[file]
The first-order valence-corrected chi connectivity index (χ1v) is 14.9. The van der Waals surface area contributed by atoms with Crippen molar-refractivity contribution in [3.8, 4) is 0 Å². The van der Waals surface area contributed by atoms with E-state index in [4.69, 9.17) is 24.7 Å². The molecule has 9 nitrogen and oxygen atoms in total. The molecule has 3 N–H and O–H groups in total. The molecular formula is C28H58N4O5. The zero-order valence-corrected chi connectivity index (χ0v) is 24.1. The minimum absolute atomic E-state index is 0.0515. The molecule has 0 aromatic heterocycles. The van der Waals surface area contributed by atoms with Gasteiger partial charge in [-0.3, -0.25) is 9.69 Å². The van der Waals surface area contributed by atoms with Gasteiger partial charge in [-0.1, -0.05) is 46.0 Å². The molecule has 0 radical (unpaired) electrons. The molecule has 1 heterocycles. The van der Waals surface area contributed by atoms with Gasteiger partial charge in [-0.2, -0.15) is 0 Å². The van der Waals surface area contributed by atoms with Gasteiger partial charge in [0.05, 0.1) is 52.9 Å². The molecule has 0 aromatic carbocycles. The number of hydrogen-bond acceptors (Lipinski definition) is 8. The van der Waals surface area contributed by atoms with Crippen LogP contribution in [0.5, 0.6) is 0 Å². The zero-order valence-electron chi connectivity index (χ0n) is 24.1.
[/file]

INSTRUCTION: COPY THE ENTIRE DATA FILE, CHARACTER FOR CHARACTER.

The first-order valence-corrected chi connectivity index (χ1v) is 14.9. The van der Waals surface area contributed by atoms with Crippen molar-refractivity contribution in [3.8, 4) is 0 Å². The van der Waals surface area contributed by atoms with E-state index in [4.69, 9.17) is 24.7 Å². The molecule has 9 nitrogen and oxygen atoms in total. The molecule has 3 N–H and O–H groups in total. The molecular formula is C28H58N4O5. The zero-order valence-corrected chi connectivity index (χ0v) is 24.1. The minimum absolute atomic E-state index is 0.0515. The molecule has 0 aromatic heterocycles. The van der Waals surface area contributed by atoms with Gasteiger partial charge in [-0.3, -0.25) is 9.69 Å². The van der Waals surface area contributed by atoms with Gasteiger partial charge in [-0.1, -0.05) is 46.0 Å². The molecule has 0 radical (unpaired) electrons. The molecule has 1 heterocycles. The van der Waals surface area contributed by atoms with Gasteiger partial charge in [-0.2, -0.15) is 0 Å². The van der Waals surface area contributed by atoms with Gasteiger partial charge in [0.05, 0.1) is 52.9 Å². The molecule has 0 aromatic carbocycles. The number of hydrogen-bond acceptors (Lipinski definition) is 8. The van der Waals surface area contributed by atoms with Crippen LogP contribution in [0.5, 0.6) is 0 Å². The zero-order valence-electron chi connectivity index (χ0n) is 24.1.